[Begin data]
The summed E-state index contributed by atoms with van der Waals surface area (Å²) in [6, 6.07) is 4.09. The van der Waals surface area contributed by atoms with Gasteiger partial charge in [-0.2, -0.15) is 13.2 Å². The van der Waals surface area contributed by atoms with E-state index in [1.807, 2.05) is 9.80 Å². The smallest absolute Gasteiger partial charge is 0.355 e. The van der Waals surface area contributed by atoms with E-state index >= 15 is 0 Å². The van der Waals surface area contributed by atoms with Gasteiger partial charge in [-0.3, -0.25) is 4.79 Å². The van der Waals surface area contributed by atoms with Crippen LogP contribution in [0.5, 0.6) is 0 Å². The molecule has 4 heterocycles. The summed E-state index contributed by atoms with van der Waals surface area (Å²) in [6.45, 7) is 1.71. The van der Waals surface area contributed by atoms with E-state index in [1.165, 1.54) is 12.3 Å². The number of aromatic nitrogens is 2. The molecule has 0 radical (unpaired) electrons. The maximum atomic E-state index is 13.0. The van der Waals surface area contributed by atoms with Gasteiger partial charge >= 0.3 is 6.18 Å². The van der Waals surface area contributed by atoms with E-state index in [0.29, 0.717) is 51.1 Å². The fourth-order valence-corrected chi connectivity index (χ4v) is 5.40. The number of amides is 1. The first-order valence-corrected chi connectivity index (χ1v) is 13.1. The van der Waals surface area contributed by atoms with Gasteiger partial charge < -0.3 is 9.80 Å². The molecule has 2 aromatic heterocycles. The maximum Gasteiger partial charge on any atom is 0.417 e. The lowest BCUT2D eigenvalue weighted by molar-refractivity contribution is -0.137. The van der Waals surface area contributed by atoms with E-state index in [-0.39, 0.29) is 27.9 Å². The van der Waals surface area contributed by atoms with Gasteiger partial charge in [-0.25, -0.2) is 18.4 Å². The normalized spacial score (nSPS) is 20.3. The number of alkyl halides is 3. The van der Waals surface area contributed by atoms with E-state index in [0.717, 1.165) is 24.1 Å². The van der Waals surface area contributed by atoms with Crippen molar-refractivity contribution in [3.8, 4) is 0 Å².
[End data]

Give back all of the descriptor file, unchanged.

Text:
The summed E-state index contributed by atoms with van der Waals surface area (Å²) in [6, 6.07) is 4.09. The van der Waals surface area contributed by atoms with Gasteiger partial charge in [-0.2, -0.15) is 13.2 Å². The van der Waals surface area contributed by atoms with E-state index in [1.807, 2.05) is 9.80 Å². The smallest absolute Gasteiger partial charge is 0.355 e. The van der Waals surface area contributed by atoms with E-state index >= 15 is 0 Å². The van der Waals surface area contributed by atoms with Gasteiger partial charge in [-0.3, -0.25) is 4.79 Å². The van der Waals surface area contributed by atoms with Crippen LogP contribution in [0.5, 0.6) is 0 Å². The molecule has 4 heterocycles. The summed E-state index contributed by atoms with van der Waals surface area (Å²) in [6.45, 7) is 1.71. The van der Waals surface area contributed by atoms with E-state index in [1.165, 1.54) is 12.3 Å². The number of aromatic nitrogens is 2. The molecule has 0 radical (unpaired) electrons. The maximum atomic E-state index is 13.0. The van der Waals surface area contributed by atoms with Gasteiger partial charge >= 0.3 is 6.18 Å². The van der Waals surface area contributed by atoms with E-state index in [0.29, 0.717) is 51.1 Å². The fourth-order valence-corrected chi connectivity index (χ4v) is 5.40. The number of amides is 1. The first-order valence-corrected chi connectivity index (χ1v) is 13.1. The van der Waals surface area contributed by atoms with Gasteiger partial charge < -0.3 is 9.80 Å². The molecule has 2 aromatic heterocycles. The maximum Gasteiger partial charge on any atom is 0.417 e. The lowest BCUT2D eigenvalue weighted by molar-refractivity contribution is -0.137. The van der Waals surface area contributed by atoms with E-state index in [-0.39, 0.29) is 27.9 Å². The van der Waals surface area contributed by atoms with Gasteiger partial charge in [-0.25, -0.2) is 18.4 Å². The normalized spacial score (nSPS) is 20.3. The number of alkyl halides is 3. The van der Waals surface area contributed by atoms with E-state index in [0.717, 1.165) is 24.1 Å². The van der Waals surface area contributed by atoms with Crippen molar-refractivity contribution in [3.8, 4) is 0 Å².